India, Pakistan border dispute talks to continue

By
December 23, 2006 05:33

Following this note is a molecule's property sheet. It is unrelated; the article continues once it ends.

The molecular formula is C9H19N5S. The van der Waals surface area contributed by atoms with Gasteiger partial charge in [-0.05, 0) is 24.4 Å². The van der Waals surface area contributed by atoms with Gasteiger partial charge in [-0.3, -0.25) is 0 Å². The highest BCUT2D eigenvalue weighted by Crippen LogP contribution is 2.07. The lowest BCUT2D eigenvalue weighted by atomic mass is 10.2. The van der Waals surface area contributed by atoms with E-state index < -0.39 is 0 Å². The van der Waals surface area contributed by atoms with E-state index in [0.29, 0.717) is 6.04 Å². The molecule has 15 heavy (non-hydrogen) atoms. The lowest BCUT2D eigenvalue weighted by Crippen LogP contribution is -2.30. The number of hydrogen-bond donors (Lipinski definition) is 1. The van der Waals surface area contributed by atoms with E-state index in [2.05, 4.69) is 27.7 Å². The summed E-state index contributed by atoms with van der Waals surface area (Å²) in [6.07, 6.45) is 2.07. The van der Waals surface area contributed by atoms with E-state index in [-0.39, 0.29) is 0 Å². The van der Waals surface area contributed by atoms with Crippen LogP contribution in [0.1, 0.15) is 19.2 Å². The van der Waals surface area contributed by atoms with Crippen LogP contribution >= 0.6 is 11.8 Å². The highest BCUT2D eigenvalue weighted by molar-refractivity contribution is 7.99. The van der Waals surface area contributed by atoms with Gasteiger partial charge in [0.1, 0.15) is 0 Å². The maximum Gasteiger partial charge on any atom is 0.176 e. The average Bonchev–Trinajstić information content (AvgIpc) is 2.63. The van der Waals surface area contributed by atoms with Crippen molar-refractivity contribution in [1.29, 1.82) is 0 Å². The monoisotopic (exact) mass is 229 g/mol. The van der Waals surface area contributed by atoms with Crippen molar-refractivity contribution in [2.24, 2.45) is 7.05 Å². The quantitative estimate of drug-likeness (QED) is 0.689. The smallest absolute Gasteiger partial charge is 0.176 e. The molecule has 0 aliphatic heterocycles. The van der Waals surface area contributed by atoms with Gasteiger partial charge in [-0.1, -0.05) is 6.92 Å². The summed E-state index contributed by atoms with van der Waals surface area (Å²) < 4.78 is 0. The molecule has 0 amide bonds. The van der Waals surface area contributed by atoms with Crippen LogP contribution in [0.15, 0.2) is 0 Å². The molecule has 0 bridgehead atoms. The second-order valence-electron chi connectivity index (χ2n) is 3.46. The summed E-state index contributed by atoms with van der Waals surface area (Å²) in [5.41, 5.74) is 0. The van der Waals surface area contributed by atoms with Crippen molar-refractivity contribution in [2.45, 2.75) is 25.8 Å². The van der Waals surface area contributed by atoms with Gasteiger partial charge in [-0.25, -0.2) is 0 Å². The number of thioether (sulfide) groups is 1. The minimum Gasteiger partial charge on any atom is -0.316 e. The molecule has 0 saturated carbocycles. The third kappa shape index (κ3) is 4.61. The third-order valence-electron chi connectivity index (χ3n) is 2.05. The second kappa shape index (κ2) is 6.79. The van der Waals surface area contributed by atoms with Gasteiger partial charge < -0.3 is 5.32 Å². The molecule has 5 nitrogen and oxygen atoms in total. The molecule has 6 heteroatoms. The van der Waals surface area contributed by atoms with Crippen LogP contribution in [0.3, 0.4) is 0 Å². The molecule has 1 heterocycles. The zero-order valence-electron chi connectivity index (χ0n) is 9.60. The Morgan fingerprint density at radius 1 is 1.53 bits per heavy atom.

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Talks between Pakistani and Indian officials aimed at resolving a lingering territorial dispute that has hindered exploration of oil and gas and led to the arrests of fishermen from both sides were set to continue Saturday. The talks on the Sir Creek - a strip of marshland that flows into the Arabian Sea between Pakistan's southern Sindh province and India's western Gujarat state_ are part of a peace process and warming of relations between the two nuclear-armed neighbors that began in 2004. The talks began Friday in a "cordial and friendly atmosphere," the Defense Ministry said in a statement. The Pakistani negotiators were led by Maj. Gen. Jamil-ur-Rahman Afridi, surveyor general of Pakistan, while chief naval officer Rear Admiral B.R. Rao was leading the Indian delegation, the statement said. Sir Creek is one of eight contentious and unresolved issues between Pakistan and India - including the disputed Himalayan region of Kashmir - that Islamabad and New Delhi have been discussing as part of a peace dialogue.

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